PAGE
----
A simple microscope consists of a single positive lens, or of a lens combination acting as a single lens, placed between the eye and the object so that it presents a virtual and enlarged image.
The compound microscope generally consists of two positive lens systems, so arranged that the system nearer the object (termed the objective) projects a real enlarged image, which occupies the same place relatively to the second system (the eyepiece or ocular) as does the real object in the simple microscope.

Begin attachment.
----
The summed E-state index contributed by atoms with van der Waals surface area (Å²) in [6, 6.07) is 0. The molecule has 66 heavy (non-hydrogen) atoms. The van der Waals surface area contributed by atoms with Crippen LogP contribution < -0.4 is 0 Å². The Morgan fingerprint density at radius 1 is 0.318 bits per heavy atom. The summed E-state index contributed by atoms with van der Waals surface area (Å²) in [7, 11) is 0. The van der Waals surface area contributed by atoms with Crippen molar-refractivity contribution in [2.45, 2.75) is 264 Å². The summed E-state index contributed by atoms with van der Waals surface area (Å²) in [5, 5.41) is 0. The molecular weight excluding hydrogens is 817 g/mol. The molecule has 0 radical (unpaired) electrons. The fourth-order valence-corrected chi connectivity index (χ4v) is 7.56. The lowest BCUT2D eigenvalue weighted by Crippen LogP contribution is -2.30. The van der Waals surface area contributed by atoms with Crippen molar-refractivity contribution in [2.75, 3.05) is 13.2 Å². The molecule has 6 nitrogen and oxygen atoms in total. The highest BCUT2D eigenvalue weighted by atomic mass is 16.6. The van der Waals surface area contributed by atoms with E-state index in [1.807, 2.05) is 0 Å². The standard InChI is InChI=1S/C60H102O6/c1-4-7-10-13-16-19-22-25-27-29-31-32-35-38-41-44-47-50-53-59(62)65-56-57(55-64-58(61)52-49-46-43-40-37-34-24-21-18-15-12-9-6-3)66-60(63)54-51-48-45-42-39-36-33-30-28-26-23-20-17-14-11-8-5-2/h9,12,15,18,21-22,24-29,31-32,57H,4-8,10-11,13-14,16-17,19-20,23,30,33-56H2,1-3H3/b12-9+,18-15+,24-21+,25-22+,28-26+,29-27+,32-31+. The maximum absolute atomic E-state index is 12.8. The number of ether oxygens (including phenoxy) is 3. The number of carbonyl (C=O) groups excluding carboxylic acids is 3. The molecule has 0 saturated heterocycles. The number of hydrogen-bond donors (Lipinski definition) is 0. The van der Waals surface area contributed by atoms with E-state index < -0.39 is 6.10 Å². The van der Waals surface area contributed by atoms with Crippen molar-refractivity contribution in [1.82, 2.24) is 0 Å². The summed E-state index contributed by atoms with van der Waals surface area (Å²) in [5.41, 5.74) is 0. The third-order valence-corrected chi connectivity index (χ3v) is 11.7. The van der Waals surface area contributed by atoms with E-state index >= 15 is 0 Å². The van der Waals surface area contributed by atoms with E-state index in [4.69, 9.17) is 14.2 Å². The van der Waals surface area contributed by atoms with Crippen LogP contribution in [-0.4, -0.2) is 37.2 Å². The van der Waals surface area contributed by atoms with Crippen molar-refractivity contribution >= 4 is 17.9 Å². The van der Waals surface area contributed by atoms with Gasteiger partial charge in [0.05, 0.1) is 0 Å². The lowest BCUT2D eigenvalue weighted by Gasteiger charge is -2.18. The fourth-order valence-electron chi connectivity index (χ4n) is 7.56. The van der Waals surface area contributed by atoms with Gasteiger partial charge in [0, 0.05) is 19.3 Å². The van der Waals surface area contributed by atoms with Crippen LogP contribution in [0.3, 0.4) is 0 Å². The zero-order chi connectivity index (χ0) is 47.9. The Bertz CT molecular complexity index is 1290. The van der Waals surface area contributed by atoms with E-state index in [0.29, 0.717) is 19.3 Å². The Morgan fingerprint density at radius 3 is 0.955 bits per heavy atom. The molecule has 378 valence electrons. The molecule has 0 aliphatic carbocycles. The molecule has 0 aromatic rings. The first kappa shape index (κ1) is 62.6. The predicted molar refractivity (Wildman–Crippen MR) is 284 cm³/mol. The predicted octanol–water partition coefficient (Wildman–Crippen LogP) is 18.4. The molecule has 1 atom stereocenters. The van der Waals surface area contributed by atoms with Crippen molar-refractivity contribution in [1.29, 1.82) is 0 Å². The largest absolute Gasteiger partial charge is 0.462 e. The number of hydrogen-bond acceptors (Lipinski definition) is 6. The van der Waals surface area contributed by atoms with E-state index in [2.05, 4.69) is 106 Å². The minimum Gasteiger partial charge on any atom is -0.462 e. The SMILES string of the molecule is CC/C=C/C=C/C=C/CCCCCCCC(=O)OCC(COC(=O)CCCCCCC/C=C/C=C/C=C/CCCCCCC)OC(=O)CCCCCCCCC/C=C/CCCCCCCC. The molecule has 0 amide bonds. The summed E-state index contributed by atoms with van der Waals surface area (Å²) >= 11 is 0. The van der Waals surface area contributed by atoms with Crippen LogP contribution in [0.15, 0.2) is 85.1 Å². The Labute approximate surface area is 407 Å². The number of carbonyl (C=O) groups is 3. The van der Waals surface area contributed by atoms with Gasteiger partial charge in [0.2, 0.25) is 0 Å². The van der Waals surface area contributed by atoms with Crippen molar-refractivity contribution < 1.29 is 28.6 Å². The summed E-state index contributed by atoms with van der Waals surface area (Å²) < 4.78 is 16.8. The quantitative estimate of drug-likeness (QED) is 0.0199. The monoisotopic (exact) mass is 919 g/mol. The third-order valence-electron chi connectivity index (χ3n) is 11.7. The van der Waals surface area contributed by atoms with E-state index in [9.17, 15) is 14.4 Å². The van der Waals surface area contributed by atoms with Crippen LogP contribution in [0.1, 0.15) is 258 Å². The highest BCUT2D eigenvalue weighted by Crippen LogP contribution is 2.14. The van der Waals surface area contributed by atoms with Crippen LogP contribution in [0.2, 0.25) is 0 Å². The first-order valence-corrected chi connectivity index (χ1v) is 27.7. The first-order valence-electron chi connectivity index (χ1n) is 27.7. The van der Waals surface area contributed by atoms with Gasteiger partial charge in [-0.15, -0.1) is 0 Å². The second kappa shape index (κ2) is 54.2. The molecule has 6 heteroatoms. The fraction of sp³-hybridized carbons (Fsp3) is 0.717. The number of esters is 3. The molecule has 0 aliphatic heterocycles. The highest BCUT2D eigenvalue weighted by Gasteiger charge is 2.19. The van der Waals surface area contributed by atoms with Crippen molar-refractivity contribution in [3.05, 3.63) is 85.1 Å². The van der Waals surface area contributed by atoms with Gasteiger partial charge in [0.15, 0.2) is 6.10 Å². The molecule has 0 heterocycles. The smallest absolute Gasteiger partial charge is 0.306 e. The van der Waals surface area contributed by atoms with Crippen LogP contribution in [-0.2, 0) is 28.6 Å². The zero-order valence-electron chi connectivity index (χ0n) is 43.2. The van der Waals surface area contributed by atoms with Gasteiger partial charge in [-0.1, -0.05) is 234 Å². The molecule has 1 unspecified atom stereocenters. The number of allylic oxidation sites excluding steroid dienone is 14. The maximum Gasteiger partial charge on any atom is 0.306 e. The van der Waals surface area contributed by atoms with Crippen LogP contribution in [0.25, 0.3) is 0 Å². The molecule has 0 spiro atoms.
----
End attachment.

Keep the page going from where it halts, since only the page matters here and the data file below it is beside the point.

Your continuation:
During the Thirty Years' War the simple microscope was widely known.
Antony van Leeuwenhoek appears to be the first to succeed in grinding and polishing lenses of such short focus and perfect figure as to render the simple microscope a better instrument for most purposes than any compound microscope then constructed.
When the details are no longer recognizable by the unaided eye, the magnifying glass or the simple microscope is necessary.